Wednesday, September 12, 2007

Reid will move to block Olson if AG nominee

Majority Leader Harry Reid said today that Senate Democrats will block Ted Olson from succeeding Alberto Gonzales as Attorney General if President Bush nominates him:
"He's a partisan, and the last thing we need as an attorney general is a partisan," Reid, a Nevada Democrat, told Reuters in a brief hallway interview on Capitol Hill...

"Ted Olson will not be confirmed," Reid, D-Nev., said in a written statement. "I intend to do everything I can to prevent him from being confirmed as the next attorney general."

The comment gave weight to Republican warnings that Olson, a former solicitor general, would face brutal confirmation hearings and that the White House can't afford a fight now over who will head the troubled federal law enforcement agency.

"It would be unfortunate to nominate someone who can't be confirmed," Sen. Jeff Sessions, R-Ala. and a member of the Judiciary Committee, said earlier in the day.
Ted Olson was Assistant Attorney General for President Reagan and defended him during the Iran-Contra affair. He was nominated to the Office of Solicitor General by President Bush in 2001 and was barely confirmed by the United States Senate, 51-47, after a long confirmation battle. He left in 2004 and was replaced by Paul Clement who is the current acting attorney general.

Olson would be a overtly partisan and spiteful pick. He was part of the infamous "Arkansas Project" which aimed to damage and end the presidency of Bill Clinton and represented Paula Jones in her sex harassment suit against President Clinton. In 2000, he represented George Bush in the Supreme Court case Bush v. Gore, in which the Supreme Court handed Bush the presidency in a partisan, 5-4 decision.

Back in 2001, just two Democrats, Sens. Ben Nelson and the now departed Zell Miller, voted in favor of him as solicitor general. Democrats now control the Senate 51-49. But even if a few Democrats (or Lieberman) backed Olson, Reid could force a cloture vote and raise the same procedural roadblock requiring 60 votes that Republicans have used a lot this year to block Democratic legislation. So it seems pretty unlikely Olson would survive a confirmation battle, and that's if his nomination event gets voted out of committee.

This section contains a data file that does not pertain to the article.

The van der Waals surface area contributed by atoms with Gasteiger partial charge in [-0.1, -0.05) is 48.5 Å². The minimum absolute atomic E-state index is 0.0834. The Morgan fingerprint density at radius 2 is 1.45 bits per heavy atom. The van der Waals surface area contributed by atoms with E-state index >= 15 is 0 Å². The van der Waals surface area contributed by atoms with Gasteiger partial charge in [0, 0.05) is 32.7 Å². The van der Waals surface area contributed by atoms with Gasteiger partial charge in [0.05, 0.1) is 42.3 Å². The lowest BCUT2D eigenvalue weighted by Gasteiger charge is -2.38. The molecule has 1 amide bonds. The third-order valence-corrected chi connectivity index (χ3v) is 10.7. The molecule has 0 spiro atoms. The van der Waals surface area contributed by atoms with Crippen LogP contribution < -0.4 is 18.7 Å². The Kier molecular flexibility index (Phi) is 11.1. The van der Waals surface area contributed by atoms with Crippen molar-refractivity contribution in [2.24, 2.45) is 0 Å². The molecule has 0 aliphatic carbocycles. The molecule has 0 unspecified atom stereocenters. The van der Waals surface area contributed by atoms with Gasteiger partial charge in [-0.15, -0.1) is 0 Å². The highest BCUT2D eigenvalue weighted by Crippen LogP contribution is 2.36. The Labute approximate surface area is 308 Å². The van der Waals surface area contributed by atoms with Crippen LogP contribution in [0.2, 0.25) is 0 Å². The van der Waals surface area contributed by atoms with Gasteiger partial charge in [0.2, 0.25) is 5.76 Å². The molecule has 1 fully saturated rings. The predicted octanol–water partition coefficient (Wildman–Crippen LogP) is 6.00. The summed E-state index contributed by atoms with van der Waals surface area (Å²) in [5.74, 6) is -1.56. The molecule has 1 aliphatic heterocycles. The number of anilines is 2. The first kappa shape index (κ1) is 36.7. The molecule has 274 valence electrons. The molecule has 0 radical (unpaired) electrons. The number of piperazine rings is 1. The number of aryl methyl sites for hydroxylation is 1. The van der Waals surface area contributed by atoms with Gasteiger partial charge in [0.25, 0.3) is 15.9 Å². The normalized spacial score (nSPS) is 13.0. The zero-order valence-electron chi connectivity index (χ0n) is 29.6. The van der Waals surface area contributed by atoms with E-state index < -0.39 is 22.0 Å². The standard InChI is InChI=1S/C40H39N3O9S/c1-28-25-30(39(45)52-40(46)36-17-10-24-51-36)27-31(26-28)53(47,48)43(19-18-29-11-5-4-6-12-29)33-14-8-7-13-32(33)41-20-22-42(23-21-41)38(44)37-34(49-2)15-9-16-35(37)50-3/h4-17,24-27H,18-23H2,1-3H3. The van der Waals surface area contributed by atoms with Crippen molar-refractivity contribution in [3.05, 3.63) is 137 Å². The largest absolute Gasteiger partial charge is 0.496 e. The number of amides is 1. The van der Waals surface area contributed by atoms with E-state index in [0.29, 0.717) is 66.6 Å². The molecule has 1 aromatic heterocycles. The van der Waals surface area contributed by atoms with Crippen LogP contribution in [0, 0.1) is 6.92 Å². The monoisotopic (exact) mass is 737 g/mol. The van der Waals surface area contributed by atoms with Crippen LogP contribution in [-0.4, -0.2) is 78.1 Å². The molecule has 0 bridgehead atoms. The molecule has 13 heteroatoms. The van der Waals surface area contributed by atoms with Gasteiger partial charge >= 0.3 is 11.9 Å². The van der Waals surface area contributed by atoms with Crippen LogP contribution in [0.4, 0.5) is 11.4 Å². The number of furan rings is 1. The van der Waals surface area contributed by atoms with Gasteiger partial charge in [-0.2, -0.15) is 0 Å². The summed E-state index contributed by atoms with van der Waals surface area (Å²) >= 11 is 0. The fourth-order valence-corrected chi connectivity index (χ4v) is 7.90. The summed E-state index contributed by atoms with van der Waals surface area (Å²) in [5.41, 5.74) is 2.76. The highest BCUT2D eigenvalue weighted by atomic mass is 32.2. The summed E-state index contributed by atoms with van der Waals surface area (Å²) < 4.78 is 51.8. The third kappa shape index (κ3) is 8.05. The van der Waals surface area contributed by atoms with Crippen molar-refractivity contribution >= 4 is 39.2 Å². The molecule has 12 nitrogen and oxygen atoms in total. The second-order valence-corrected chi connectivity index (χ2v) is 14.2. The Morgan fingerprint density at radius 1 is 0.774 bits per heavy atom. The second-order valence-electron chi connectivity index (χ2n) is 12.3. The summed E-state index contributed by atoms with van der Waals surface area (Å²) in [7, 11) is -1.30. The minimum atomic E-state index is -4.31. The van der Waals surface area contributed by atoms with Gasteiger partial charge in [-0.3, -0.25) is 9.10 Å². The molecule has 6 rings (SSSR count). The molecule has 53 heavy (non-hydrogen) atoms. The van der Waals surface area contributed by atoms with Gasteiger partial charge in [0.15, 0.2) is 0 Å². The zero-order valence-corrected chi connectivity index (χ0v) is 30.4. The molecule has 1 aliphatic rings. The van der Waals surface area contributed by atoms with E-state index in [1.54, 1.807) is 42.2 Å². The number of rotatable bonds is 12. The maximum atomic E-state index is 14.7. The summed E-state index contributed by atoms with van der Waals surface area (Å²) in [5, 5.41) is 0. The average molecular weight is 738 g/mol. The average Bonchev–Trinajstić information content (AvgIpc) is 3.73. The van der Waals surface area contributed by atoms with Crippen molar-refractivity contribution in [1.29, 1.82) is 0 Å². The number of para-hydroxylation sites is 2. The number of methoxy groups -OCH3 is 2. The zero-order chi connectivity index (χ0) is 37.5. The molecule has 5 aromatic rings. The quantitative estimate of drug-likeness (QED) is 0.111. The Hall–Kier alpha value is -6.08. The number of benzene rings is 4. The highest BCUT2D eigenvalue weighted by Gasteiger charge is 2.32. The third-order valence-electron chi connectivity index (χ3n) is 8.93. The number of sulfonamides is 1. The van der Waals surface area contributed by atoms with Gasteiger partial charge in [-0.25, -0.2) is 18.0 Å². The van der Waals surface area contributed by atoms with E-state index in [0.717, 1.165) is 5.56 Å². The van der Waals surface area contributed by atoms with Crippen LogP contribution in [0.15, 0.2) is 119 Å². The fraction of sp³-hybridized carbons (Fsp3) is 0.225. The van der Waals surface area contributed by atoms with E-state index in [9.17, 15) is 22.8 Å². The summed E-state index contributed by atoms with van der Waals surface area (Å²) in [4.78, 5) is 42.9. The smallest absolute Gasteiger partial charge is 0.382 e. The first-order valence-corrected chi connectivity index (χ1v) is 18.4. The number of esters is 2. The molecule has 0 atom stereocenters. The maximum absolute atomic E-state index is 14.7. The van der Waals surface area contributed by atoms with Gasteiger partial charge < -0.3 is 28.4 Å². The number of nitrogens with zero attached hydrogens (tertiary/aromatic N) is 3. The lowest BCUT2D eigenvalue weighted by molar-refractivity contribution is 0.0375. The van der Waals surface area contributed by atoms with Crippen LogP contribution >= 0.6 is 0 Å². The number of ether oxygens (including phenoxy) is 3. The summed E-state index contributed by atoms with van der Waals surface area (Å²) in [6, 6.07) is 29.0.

Olson has apparently emerged as the favorite, but Bush has not yet made the final decision. Other possibilities include federal appeals Judge Laurence Silberman, former Deputy Attorneys General George Terwilliger III and Larry Thompson, and Paul Clement, the current solicitor general - all of whom stand a better chance of being confirmed. But if Bush doesn't nominate Olson, it will be because Senate Democrats oppose him.


Xanthippas said...

Well done on their part. I'm glad the opposition is so firm. A partian is the last thing the Justice Dept needs, as the Bush administration has demonstrated an incredible inability to pick someone qualified and with integrity to run the place.

adam said...

I'm worried it might be a bait and switch though. This has been "leaked" for a week, so why haven't they made it official yet? To test Democratic reaction? Or perhaps they knew Dems would come out strongly if they hinted at a Olson nom, so they can then nominate one of the other candidates whom would look better by comparison.

Xanthippas said...

Hmmm...that's a possibility. I don't know though; in listening to news coverage I've gotten the impression that Olsen is fairly well respected among conservatives, so who could they come up with that would look better than him who wasn't partisan? I don't know.